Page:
That makes total sense and yet, here I am buying cryptocurrency and being okay with some of the things. Although that’s a topic for another day. You have that risk-averse but the strength of that is you’re super stable and prepared for an emergency.
I am but there is a problem though with security seekers such as myself because we are so risk averse and so fixated on security that we miss opportunities for growth, new investments with large returns, and careers that are more fulfilling because we like to stay with what we know. You talked earlier about staying in jobs that you may not be happy with but they’re stable. They’re providing me with an income. I identify with that because I’m at a point now in my career where I have several avenues of opportunities available to me, yet I’m very much comfortable with keeping one foot in with my current job.
I’m curious, how much of it do you think is your security seeker versus your perfectionism?
It’s security seeking. I didn’t realize until we started talking about this or decided that we would be talking about this on the show that I realized how deeply rooted my money trauma stemmed from, and how many instances and experiences I could recall as a child that reaffirms the sphere. There you go.
We got that one. The final profile is the avoider. You might be an avoider if you have a stack of bills on your counter and you don’t know what’s in them. You have no idea what your credit score is. “Retirement? Who? What?” You’re not even thinking about that and you are afraid to look at your bank balances.
If you’re an avoider, there is a very good chance that you came from a family that struggled with some abuse, whether it’s alcohol or drug abuse. As an avoider, you interpret this message as a young child that escaping is a valid way to avoid problems and conflict. Avoiders typically in these types of households have grown up where money was not something that was talked about. You may not even feel comfortable about addressing it at all. We talked a little bit about this in the first episode about money. It’s that as a culture, we put money as taboo. You don’t tell people how much you make. You don’t tell people where you spend your money. That is something private.As a culture don't, money is a taboo thing. You don't tell people how much you make or where you spend your money. That is something private. Click To Tweet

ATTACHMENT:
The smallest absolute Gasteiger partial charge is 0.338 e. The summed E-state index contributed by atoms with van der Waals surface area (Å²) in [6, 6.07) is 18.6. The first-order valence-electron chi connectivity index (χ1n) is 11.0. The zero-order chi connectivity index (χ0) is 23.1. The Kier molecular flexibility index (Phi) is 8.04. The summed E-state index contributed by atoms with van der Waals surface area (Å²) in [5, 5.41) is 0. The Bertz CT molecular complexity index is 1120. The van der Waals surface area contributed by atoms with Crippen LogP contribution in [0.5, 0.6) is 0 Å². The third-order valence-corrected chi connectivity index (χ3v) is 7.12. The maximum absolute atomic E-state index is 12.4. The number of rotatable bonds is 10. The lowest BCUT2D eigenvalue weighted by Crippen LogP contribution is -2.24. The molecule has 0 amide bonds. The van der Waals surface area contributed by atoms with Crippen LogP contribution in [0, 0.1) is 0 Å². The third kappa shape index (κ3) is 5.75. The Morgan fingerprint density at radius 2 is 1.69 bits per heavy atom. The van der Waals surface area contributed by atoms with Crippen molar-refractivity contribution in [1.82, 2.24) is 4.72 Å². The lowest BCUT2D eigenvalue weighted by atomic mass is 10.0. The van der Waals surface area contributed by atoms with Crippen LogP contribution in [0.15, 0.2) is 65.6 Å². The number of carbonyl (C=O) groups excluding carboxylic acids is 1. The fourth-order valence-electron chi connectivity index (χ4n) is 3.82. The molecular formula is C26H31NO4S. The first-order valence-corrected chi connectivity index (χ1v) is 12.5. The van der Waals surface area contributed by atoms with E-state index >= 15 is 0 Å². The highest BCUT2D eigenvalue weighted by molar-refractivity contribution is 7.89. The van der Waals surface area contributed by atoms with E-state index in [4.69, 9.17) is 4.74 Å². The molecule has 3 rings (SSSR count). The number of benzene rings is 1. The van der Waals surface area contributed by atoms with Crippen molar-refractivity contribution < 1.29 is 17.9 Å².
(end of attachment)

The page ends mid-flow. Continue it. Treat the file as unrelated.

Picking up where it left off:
This profile can be encouraged even with businesses. I have a lot of friends who are accountants like actual accountants. Their clients may not even look at their books and stuff until the end of the year. This was me with the business side of myself. I wasn’t looking at any of this stuff, and then when I had to sit there and go over it with my accountant, it felt vulnerable to look at all these things and realize the mistakes that I was making.
I knew that things weren’t going how I wanted because I hadn’t adjusted, but I have adjusted now. I’m doing all of the things and you know that. We’re moving this and changing that. We’ve changed things with production. I’m radically changing things because I know that I can. I feel like the avoider, one is one that I identify with right now but I know it’s not my main source of drama or my main psychological profile. With any of these, you could probably have a little bit of all of them, but especially in our society, we don’t talk about that.
You might think as an avoider, there can’t possibly be any strength behind this but they typically are optimistic because they believe that everything will work out in the end. They also live in the present moment and find anything and everything else about life more interesting than money.
That’s interesting. I identify with that because I do think there are so many things that are much more interesting. The saying, “Money can’t buy you happiness,” is true to a certain extent because there is a certain income level. It used to be 75. As we were researching for these, I came across a different number saying that now the number’s 95. I’m not sure.